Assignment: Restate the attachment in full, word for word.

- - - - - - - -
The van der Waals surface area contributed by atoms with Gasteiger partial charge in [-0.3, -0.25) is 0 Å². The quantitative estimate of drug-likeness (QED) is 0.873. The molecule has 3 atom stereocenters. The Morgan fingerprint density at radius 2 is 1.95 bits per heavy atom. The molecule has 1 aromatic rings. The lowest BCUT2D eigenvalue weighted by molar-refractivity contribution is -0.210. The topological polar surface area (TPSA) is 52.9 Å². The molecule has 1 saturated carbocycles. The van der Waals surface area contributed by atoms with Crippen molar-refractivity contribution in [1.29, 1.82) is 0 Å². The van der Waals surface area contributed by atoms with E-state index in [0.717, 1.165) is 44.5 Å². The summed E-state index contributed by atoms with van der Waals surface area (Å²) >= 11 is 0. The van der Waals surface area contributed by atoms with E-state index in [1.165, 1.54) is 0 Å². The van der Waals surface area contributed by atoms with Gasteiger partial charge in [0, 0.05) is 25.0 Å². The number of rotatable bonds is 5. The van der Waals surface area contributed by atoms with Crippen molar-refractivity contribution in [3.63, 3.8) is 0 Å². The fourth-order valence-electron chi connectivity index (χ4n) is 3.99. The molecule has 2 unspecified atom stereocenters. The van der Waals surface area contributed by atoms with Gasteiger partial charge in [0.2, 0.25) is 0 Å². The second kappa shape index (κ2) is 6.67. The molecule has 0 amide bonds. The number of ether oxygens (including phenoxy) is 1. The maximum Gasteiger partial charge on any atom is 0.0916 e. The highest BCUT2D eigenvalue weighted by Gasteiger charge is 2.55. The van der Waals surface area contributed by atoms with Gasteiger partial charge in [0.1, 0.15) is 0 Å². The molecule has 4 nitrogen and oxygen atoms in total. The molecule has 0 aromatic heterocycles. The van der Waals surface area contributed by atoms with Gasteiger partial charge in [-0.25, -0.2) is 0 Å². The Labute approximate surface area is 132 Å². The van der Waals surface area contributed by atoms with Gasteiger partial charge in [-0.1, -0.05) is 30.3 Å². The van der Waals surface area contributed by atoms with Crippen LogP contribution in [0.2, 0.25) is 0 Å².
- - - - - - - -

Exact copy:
The van der Waals surface area contributed by atoms with Gasteiger partial charge in [-0.3, -0.25) is 0 Å². The quantitative estimate of drug-likeness (QED) is 0.873. The molecule has 3 atom stereocenters. The Morgan fingerprint density at radius 2 is 1.95 bits per heavy atom. The molecule has 1 aromatic rings. The lowest BCUT2D eigenvalue weighted by molar-refractivity contribution is -0.210. The topological polar surface area (TPSA) is 52.9 Å². The molecule has 1 saturated carbocycles. The van der Waals surface area contributed by atoms with Crippen molar-refractivity contribution in [1.29, 1.82) is 0 Å². The van der Waals surface area contributed by atoms with E-state index in [0.717, 1.165) is 44.5 Å². The summed E-state index contributed by atoms with van der Waals surface area (Å²) >= 11 is 0. The van der Waals surface area contributed by atoms with E-state index in [1.165, 1.54) is 0 Å². The van der Waals surface area contributed by atoms with Gasteiger partial charge in [0, 0.05) is 25.0 Å². The number of rotatable bonds is 5. The van der Waals surface area contributed by atoms with Crippen molar-refractivity contribution in [3.63, 3.8) is 0 Å². The fourth-order valence-electron chi connectivity index (χ4n) is 3.99. The molecule has 2 unspecified atom stereocenters. The van der Waals surface area contributed by atoms with Gasteiger partial charge in [0.2, 0.25) is 0 Å². The second kappa shape index (κ2) is 6.67. The molecule has 0 amide bonds. The number of ether oxygens (including phenoxy) is 1. The maximum Gasteiger partial charge on any atom is 0.0916 e. The highest BCUT2D eigenvalue weighted by Gasteiger charge is 2.55. The van der Waals surface area contributed by atoms with Gasteiger partial charge in [0.1, 0.15) is 0 Å². The molecule has 4 nitrogen and oxygen atoms in total. The molecule has 0 aromatic heterocycles. The van der Waals surface area contributed by atoms with Gasteiger partial charge in [-0.25, -0.2) is 0 Å². The Labute approximate surface area is 132 Å². The van der Waals surface area contributed by atoms with Gasteiger partial charge in [-0.1, -0.05) is 30.3 Å². The van der Waals surface area contributed by atoms with Crippen LogP contribution in [0.2, 0.25) is 0 Å².